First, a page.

The importance of demanding performance before promotion

To the editor:

A response to Robert Weissberg:

It might have been a failure of good intentions, but it was more likely to have been living so high up in an ivory tower as to be unable to see the ground. I lost interest in college about three quarters of the way through my first year, and joined the army. Basic training at Fort Dix in 1951 was considerably different from a campus in upstate New York. For one thing, you were not permitted to lose interest.

The training staff (cadre) at Fort Dix were a mixture of volunteers and draftees. The thing they had in common was combat experience. In our platoon the sergeants were, mostly, black, as were the recruits they trained. And, also, judged. If you were dumb as a brick, you were going to learn to march in formation, operate and maintain your weapon, keep yourself and your equipment clean and ready for use, and learn to follow orders. Especially follow orders.

One of the men in my squad was attending one of the historic military colleges when he was drafted. He knew the manual of arms for the sabre, of all things! Another was a black kid from New York’s slums who nearly blew my head off when he pulled the trigger before he started to clean his rifle because he had disobeyed the order to make sure it was safe before leaving the range. One who was pulled from our group early was selected, based on two weeks of intake tests, to go to NSA and learn to decipher morse code in Korean.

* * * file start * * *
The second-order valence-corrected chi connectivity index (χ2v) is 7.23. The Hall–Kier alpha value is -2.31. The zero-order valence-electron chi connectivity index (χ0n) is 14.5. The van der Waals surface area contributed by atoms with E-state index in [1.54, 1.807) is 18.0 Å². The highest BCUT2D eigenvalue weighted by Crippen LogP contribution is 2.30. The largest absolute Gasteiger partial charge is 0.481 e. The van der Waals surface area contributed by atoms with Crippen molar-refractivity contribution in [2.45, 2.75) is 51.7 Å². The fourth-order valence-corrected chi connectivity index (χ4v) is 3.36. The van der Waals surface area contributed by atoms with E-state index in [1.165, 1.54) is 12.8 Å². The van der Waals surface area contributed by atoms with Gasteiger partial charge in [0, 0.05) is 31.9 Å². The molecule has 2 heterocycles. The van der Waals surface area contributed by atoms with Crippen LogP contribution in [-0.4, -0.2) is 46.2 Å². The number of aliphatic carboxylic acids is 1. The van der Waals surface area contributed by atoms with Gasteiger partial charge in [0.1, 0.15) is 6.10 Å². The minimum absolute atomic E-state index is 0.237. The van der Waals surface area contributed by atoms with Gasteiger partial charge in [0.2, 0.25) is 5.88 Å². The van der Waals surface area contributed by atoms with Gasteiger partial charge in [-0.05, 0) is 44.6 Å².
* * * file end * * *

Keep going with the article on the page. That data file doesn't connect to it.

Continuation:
My point is, the sergeants’ job was to produce soldiers who could go into combat with other men, not endanger their lives, and possibly contribute to the success of the mission. If a man could “see lightning and hear thunder,” he was going to learn, by brute force, if necessary. The sergeants were not concerned in the least about his capabilities, his feelings, or his place in society. The recruit was going to learn. And he did learn.

And at the end of basic training, the cadre got together and talked about the trainees. If a man caught on quickly, not only followed orders but understood them, or showed aptitude in other ways, they were offered opportunities to advance. Some of our cadre sergeants were not sergeants at all. They were corporals who had been assigned to the Leadership Training Division out of Basic. If they did well in training us, the next step was Officer Training. The graduation rate from Basic was extremely high, because everyone involved had an incentive to make it hat way. The Army could, and did, use any just about anyone who came in he door.

The failure of academics to understand what Kipling wrote about soldiers a hundred years earlier, not too many good intentions, created the mess. It was lack of rigor at the start, and failure to demand performance before promotion. In practice, the real intention was to fill classrooms and provide salaries for professors, not to educate.

James S. Taylor
Tooele, Utah